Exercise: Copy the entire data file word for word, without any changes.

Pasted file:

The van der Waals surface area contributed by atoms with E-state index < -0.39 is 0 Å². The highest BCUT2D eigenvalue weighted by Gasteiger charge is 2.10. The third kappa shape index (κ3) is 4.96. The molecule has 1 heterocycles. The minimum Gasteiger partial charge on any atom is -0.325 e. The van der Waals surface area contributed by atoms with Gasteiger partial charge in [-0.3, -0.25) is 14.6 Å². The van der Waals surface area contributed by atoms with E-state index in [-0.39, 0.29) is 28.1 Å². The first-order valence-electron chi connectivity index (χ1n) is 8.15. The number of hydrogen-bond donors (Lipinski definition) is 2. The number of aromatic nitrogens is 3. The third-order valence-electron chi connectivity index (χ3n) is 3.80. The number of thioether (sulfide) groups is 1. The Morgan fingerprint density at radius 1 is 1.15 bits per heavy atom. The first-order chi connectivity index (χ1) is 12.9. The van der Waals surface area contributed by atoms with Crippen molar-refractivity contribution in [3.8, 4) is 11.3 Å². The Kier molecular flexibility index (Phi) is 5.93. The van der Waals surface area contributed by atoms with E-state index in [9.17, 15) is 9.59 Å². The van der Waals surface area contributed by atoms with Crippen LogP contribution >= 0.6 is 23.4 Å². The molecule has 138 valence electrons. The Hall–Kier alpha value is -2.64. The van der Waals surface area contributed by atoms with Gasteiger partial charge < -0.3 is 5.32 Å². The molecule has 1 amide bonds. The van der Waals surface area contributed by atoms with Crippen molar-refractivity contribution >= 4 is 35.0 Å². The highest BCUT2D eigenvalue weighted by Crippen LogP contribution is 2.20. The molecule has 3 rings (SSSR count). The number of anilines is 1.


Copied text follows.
The van der Waals surface area contributed by atoms with E-state index < -0.39 is 0 Å². The highest BCUT2D eigenvalue weighted by Gasteiger charge is 2.10. The third kappa shape index (κ3) is 4.96. The molecule has 1 heterocycles. The minimum Gasteiger partial charge on any atom is -0.325 e. The van der Waals surface area contributed by atoms with Gasteiger partial charge in [-0.3, -0.25) is 14.6 Å². The van der Waals surface area contributed by atoms with E-state index in [-0.39, 0.29) is 28.1 Å². The first-order valence-electron chi connectivity index (χ1n) is 8.15. The number of hydrogen-bond donors (Lipinski definition) is 2. The number of aromatic nitrogens is 3. The third-order valence-electron chi connectivity index (χ3n) is 3.80. The number of thioether (sulfide) groups is 1. The Morgan fingerprint density at radius 1 is 1.15 bits per heavy atom. The first-order chi connectivity index (χ1) is 12.9. The van der Waals surface area contributed by atoms with Crippen molar-refractivity contribution in [3.8, 4) is 11.3 Å². The Kier molecular flexibility index (Phi) is 5.93. The van der Waals surface area contributed by atoms with E-state index in [9.17, 15) is 9.59 Å². The van der Waals surface area contributed by atoms with Crippen LogP contribution >= 0.6 is 23.4 Å². The molecule has 138 valence electrons. The Hall–Kier alpha value is -2.64. The van der Waals surface area contributed by atoms with Gasteiger partial charge < -0.3 is 5.32 Å². The molecule has 1 amide bonds. The van der Waals surface area contributed by atoms with Crippen molar-refractivity contribution >= 4 is 35.0 Å². The highest BCUT2D eigenvalue weighted by Crippen LogP contribution is 2.20. The molecule has 3 rings (SSSR count). The number of anilines is 1.